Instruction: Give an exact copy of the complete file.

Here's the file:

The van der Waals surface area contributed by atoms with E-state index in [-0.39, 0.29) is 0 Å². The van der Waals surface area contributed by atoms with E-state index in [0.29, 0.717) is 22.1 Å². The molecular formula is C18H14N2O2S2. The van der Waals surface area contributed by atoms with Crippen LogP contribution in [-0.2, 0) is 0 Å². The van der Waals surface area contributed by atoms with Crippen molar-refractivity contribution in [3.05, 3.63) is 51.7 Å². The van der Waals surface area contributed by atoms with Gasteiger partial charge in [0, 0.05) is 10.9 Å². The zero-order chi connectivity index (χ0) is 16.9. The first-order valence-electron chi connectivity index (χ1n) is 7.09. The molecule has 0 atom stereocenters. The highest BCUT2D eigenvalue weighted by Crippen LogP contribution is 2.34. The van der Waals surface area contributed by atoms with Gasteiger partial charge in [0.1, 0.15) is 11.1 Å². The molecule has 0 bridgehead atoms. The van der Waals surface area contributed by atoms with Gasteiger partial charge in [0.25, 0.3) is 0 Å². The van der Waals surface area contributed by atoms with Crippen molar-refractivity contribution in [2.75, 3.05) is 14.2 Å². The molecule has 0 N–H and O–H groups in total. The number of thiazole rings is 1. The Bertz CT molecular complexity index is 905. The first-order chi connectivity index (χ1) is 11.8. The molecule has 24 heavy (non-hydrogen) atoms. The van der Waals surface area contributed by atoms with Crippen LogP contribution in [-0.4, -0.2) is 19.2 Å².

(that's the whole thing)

The van der Waals surface area contributed by atoms with E-state index in [-0.39, 0.29) is 0 Å². The van der Waals surface area contributed by atoms with E-state index in [0.29, 0.717) is 22.1 Å². The molecular formula is C18H14N2O2S2. The van der Waals surface area contributed by atoms with Crippen LogP contribution in [-0.2, 0) is 0 Å². The van der Waals surface area contributed by atoms with Crippen molar-refractivity contribution in [3.05, 3.63) is 51.7 Å². The van der Waals surface area contributed by atoms with Gasteiger partial charge in [0, 0.05) is 10.9 Å². The zero-order chi connectivity index (χ0) is 16.9. The first-order valence-electron chi connectivity index (χ1n) is 7.09. The molecule has 0 atom stereocenters. The highest BCUT2D eigenvalue weighted by Crippen LogP contribution is 2.34. The van der Waals surface area contributed by atoms with Gasteiger partial charge in [0.1, 0.15) is 11.1 Å². The molecule has 0 bridgehead atoms. The van der Waals surface area contributed by atoms with Gasteiger partial charge in [0.25, 0.3) is 0 Å². The van der Waals surface area contributed by atoms with Crippen molar-refractivity contribution in [2.75, 3.05) is 14.2 Å². The molecule has 0 N–H and O–H groups in total. The number of thiazole rings is 1. The Bertz CT molecular complexity index is 905. The first-order chi connectivity index (χ1) is 11.8. The molecule has 24 heavy (non-hydrogen) atoms. The van der Waals surface area contributed by atoms with Crippen LogP contribution in [-0.4, -0.2) is 19.2 Å².